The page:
Tuesday, March 31, 2009

Join Our Club: More Songs About Chocolate and Girls

For some unfathomable reason this blogger recently got into a lengthy (and only marginally completely bloody pointless) conversation with his good friend, Deborah Williams, on the subject of Club biscuits. Don't ask why, please, it's genuinely not worth knowing! Now, yer actual Keith Telly Topping really likes a nice Jacob's Club®™. Deb was wondering if they still existed having not seen them in the shops that she frequents for a while and this blogger was jolly happy to tell her that, indeed, they do. Yer actual Keith Telly Topping still gets a seven-pack at his local Morrison's every now and then for the singular purpose of keeping them in business. Jacob's still make the - classic - orange filled ones (in an orange wrapper, of course) the version that, I think, most people reading this bloggerisationisms will be familiar with. And they also do a fruit and nut variant (in purple) and a sort-of minty variety (in a greenish wrapper). Never been particular keen on either of those two, personally. Not liking either fruit or mint, it's reasonable that this blogger wouldn't.
The ones that Keith Telly Topping used to hugely enjoy scoffing as a kid were the original milk chocolate brand (in red) and, particularly, the dark chocolate version (also in green but with a comforting golf-ball on the wrapper for some obscure reason) but Jacob's seemed to have stopped making those sometime around 1982. Tragedy.
If anybody from Jacob's happens to be reading this bloggerisationisms and is in any sort of position of authority, please tell us why you stopped making them for Heaven's sake? They were very nice and yer actual Keith Telly Topping liked them! A lot. So, start making them again. Instantly. If not sooner. For some reason yer actual Keith Telly Topping always associates the plain, golf-ball Clubs with Telly Topping family holidays at Butlin's in Filey in the early 1970s - probably because he scoffed copious numbers of them whilst he was there. Jacob's also, for while, made a chunky milk chocolate version of the biscuit (in a blue wrapper) but this blogger hasn't seen one of those for ages, either. This blogger recalls there was also a wafer version at one point (also in blue) and the very familiar milk chocolate variant (with an Ace of Clubs playing card on the wrapper) in red along with the orange one. And, apparently, during a web-search this blogger discovered that Jacob's had a brief flirtation with a lemon and lime variant in the 1980s (in light green, and pictured to the left). This blogger never experienced those, his very self, but I am assured they did, indeed, exist.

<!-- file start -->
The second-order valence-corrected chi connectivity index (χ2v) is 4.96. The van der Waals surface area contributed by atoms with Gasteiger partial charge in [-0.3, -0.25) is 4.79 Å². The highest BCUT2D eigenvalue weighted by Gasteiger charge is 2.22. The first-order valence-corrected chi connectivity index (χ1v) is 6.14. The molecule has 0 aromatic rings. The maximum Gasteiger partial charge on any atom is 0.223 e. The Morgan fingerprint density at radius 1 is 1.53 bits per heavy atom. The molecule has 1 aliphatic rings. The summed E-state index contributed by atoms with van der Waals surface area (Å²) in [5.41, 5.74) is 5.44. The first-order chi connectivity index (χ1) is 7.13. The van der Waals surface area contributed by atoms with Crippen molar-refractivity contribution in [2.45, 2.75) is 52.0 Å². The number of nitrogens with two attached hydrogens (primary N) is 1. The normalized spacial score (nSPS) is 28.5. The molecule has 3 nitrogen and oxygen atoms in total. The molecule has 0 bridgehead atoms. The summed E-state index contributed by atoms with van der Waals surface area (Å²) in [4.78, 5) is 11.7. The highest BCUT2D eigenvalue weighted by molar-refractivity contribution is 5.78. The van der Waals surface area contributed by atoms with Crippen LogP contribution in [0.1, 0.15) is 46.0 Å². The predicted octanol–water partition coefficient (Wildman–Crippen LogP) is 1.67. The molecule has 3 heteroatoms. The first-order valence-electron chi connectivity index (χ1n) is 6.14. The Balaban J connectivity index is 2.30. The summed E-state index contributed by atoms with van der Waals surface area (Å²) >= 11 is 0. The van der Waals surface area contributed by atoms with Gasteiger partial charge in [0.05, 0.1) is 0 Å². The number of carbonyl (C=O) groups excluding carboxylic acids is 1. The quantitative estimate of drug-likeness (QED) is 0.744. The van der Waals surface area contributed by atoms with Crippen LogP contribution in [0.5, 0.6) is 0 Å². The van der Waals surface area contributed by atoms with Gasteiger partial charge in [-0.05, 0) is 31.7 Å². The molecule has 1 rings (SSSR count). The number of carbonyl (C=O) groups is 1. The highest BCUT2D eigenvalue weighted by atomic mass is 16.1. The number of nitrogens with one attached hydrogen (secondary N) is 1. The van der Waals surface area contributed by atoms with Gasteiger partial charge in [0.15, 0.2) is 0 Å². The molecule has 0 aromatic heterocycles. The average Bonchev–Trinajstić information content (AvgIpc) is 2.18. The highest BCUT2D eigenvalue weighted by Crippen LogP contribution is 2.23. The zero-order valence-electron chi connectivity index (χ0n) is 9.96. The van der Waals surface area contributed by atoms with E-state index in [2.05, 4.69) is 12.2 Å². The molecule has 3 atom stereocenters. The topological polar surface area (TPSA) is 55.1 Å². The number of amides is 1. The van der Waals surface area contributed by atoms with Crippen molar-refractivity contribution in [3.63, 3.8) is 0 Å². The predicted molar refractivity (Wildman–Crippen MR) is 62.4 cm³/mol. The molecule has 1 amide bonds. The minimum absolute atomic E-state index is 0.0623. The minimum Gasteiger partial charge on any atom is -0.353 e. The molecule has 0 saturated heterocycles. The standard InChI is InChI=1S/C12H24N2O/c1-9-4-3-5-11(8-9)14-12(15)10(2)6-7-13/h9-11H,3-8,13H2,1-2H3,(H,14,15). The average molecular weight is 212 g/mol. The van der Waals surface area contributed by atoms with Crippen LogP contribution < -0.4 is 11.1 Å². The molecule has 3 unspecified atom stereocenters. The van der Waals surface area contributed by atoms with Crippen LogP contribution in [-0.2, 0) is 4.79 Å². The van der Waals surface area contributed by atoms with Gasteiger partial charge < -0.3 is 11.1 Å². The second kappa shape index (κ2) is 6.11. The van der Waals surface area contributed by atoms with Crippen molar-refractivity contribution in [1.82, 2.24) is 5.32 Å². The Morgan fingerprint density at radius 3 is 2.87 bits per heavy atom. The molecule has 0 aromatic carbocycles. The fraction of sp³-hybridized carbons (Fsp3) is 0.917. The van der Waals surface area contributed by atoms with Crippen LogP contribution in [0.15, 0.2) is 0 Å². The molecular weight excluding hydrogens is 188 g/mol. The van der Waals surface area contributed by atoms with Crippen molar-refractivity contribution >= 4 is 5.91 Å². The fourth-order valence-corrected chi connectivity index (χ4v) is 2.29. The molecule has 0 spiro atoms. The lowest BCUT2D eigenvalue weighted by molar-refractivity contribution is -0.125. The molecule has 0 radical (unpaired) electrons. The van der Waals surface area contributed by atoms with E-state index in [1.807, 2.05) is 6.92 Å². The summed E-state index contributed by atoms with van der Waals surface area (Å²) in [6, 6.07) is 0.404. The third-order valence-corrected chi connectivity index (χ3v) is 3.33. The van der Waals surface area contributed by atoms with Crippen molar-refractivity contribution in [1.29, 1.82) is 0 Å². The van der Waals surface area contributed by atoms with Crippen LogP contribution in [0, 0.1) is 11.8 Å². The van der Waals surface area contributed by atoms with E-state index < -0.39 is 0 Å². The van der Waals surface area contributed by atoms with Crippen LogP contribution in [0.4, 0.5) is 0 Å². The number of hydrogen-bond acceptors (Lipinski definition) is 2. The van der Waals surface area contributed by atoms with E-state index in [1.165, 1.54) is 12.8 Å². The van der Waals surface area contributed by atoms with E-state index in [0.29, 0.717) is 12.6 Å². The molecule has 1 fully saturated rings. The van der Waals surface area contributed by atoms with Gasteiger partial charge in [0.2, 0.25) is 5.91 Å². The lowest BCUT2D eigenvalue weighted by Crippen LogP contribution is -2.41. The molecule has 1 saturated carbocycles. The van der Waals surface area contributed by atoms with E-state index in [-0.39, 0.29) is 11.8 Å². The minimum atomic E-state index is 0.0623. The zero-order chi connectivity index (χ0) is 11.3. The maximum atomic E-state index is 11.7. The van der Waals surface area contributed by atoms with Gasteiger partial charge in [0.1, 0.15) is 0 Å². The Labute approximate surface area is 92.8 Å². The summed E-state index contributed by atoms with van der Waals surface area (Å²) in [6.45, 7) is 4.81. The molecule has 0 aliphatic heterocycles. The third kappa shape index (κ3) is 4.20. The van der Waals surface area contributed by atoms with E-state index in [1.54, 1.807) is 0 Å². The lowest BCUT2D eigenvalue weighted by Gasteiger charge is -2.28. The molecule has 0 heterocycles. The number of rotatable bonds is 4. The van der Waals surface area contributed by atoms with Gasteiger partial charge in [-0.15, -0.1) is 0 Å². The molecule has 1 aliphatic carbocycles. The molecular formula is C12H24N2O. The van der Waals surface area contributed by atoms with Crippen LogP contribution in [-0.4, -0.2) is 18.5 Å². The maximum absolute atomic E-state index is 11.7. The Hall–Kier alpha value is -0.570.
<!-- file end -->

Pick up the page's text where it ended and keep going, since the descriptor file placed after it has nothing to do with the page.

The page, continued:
Marginally related to all of this, yer actual Keith Telly Topping still has, in his record collection, Called To The Bar, a 1980 compilation vinyl LP of some great 1960s and 1970s tunes - on CBS Records whom Jacob's had obviously done a deal with; That was, probably, because at that time they were using a cover version of The Beach Boys' 'Barbara Ann' on a TV advert (slogan: "If you like a lot of chocolate on your biscuit, Join Our Club"). The idea was that you collected about twelve Club biscuit wrappers (any sort would do) and sent them in with, like, fifty pence or something to cover postage and you got the LP in return. Bargain. The advert which it tied in with featured a stereotypical Teddy Boy in the dock of a court singing 'Bar-bar-bah, bar-bar-bah-a-Club' and all the jury doing the harmonies after the usher had shouted 'Prisoner at the bar...' A - reasonably flattering - bit of artwork of the actors involved is featured on the LP's cover holding a Club orange-backer whilst the - I'm presuming prosecuting - barrister has one of the previously mentioned dark chocolate variants in his grubby mitt.
On the back cover, the judge is looking faintly groovy in a Batman-style with his wig, clicking his fingers to the sensational soaraway summery sounds thereupon. But, he has no obvious Club biscuit to hand. More fool he, I say. Fine bunch of songs on the LP, as you'll note. Why don't biscuit companies do stuff like that these days to promote their nice choccy biccies? That LP may well have been the first place this blogger ever HEARD things like The Honeycombs' epic 'Have I The Right?' It was certainly the first time that he had owned songs like 'Waterloo Sunset', 'Albatross', 'An Everlasting Love' and 'Something In The Air' on a record. In fact, apart from the thoroughly crap Dr Hook dirge on side two I reckon Keith Telly Topping still has just about everything on that LP somewhere in his CD collection. Yes, even Tina Charles.